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Incline Your Ear

Imagine the shell you findon the beach, a large conch,half-buried, glistening inmorning light, waiting to belifted, rinsed, held cupped to your ear: This is your body,listen and hear; blood flows,pulse ticks, the ocean hums,waves curl, crest, hushed, foamlicks wet sand, thoughts rise, dissolve, wind . . . . Continue Reading »

At Blackmere

My trachea’s a well that draws up pailsOf cloudy rainwater, my bronchiolesRivulets in a fen, my lungs dark balesOf sodden straw. My eyes are bowls Of dirty sleet. My limbs are sedge and mossIn mist meandering like mercury.The fever fills and falls in me. I tossThe blankets off then drag them back . . . . Continue Reading »

Today the Weather

Today the weather brings to mindthe nature of the curved line,the many ways we measure time,the drawing of a deep breath,the shape of the sail just beforeanother holy exhale.And there, an aperture begins, the signaturereminder the body is at homeand beginnings and endings are the sameas a nonce . . . . Continue Reading »

Costa Maya

At Costa Maya, in the Yucatan,we walked the yellow jetty from the ship,with throngs of other visitors, to seea tacky shoppers’ mecca, with a mall,a plaza, palm trees, piles of souvenirs, sweet alcoholic drinks, and, for the ill,a pharmacy with drugs at cut-rate price.We wandered in the crowd, just . . . . Continue Reading »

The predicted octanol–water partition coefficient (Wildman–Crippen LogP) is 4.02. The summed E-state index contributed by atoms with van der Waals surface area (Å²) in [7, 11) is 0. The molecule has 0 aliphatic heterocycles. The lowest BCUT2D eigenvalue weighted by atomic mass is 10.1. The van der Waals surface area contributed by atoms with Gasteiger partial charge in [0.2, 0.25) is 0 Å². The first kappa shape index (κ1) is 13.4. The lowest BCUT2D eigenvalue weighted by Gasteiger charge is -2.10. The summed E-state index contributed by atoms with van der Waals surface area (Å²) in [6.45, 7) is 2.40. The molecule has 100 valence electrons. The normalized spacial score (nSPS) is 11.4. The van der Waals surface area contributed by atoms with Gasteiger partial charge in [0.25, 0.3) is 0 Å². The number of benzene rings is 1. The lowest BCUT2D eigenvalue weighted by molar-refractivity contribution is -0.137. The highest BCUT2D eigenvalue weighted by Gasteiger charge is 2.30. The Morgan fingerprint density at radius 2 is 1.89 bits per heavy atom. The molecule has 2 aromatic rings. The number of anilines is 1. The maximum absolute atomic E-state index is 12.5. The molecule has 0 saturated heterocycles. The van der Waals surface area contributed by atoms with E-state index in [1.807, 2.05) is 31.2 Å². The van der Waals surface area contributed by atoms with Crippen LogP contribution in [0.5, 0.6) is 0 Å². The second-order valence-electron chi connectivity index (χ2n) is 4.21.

In Search of a Psalm to Sing in Dark Times

What shall I say, Lord, now that the wordskeep stumbling, tumbling like loose marblesacross the table then down onto the floor,bouncing and scattering this way and that? What shall I say as one after oneeach sound, each syllable, each sibilantcalls out before fading away? Two sisterslost now to . . . . Continue Reading »

The Gardener

The past is a foreign country; they do things differently there.—L. P. Hartley While drums pounded and cymbalsDrove men mad and bronze siege cannonPulverized walls built to last till the dayOf judgment, Fatih Mehmet—Shadow and Spirit of GodAmong men, Monarch of the Terrestrial Orb,Lord . . . . Continue Reading »


Living within a stone’s throw of the nation’s leading collection of Pre-Raphaelite Brotherhood art housed at the Delaware Art Museum, I was familiar with Dante Gabriel Rossetti’s art but not his poetry. I therefore appreciate having been enlightened by Brian Patrick Eha’s “Rossetti the . . . . Continue Reading »

Briefly Noted

There’s a poem by John Donne that makes a presence of an absence; his absent love becomes as real to the speaker and more fully his than if she were present. This could illustrate what Katherine Rundell wants us to see in the work of John Donne, seventeenth-century metaphysical poet and preacher, . . . . Continue Reading »

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